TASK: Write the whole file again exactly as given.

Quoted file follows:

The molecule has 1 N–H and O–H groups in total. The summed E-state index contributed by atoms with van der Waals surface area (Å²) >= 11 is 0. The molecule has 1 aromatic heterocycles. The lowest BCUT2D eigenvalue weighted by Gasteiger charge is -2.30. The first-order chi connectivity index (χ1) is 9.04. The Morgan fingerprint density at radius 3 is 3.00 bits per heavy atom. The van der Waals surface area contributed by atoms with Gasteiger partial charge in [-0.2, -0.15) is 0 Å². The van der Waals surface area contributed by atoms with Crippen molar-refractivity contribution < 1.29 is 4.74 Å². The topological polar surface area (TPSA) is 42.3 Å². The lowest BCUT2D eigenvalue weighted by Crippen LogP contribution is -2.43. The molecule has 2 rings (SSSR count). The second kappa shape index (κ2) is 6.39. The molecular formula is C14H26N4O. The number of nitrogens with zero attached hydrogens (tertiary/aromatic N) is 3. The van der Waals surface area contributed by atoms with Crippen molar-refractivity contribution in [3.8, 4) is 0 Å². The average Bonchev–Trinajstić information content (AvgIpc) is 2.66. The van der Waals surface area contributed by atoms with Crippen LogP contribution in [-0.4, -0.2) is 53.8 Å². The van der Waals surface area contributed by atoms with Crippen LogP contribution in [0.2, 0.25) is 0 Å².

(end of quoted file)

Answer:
The molecule has 1 N–H and O–H groups in total. The summed E-state index contributed by atoms with van der Waals surface area (Å²) >= 11 is 0. The molecule has 1 aromatic heterocycles. The lowest BCUT2D eigenvalue weighted by Gasteiger charge is -2.30. The first-order chi connectivity index (χ1) is 9.04. The Morgan fingerprint density at radius 3 is 3.00 bits per heavy atom. The van der Waals surface area contributed by atoms with Gasteiger partial charge in [-0.2, -0.15) is 0 Å². The van der Waals surface area contributed by atoms with Crippen molar-refractivity contribution < 1.29 is 4.74 Å². The topological polar surface area (TPSA) is 42.3 Å². The lowest BCUT2D eigenvalue weighted by Crippen LogP contribution is -2.43. The molecule has 2 rings (SSSR count). The second kappa shape index (κ2) is 6.39. The molecular formula is C14H26N4O. The number of nitrogens with zero attached hydrogens (tertiary/aromatic N) is 3. The van der Waals surface area contributed by atoms with Crippen molar-refractivity contribution in [3.8, 4) is 0 Å². The average Bonchev–Trinajstić information content (AvgIpc) is 2.66. The van der Waals surface area contributed by atoms with Crippen LogP contribution in [-0.4, -0.2) is 53.8 Å². The van der Waals surface area contributed by atoms with Crippen LogP contribution in [0.2, 0.25) is 0 Å².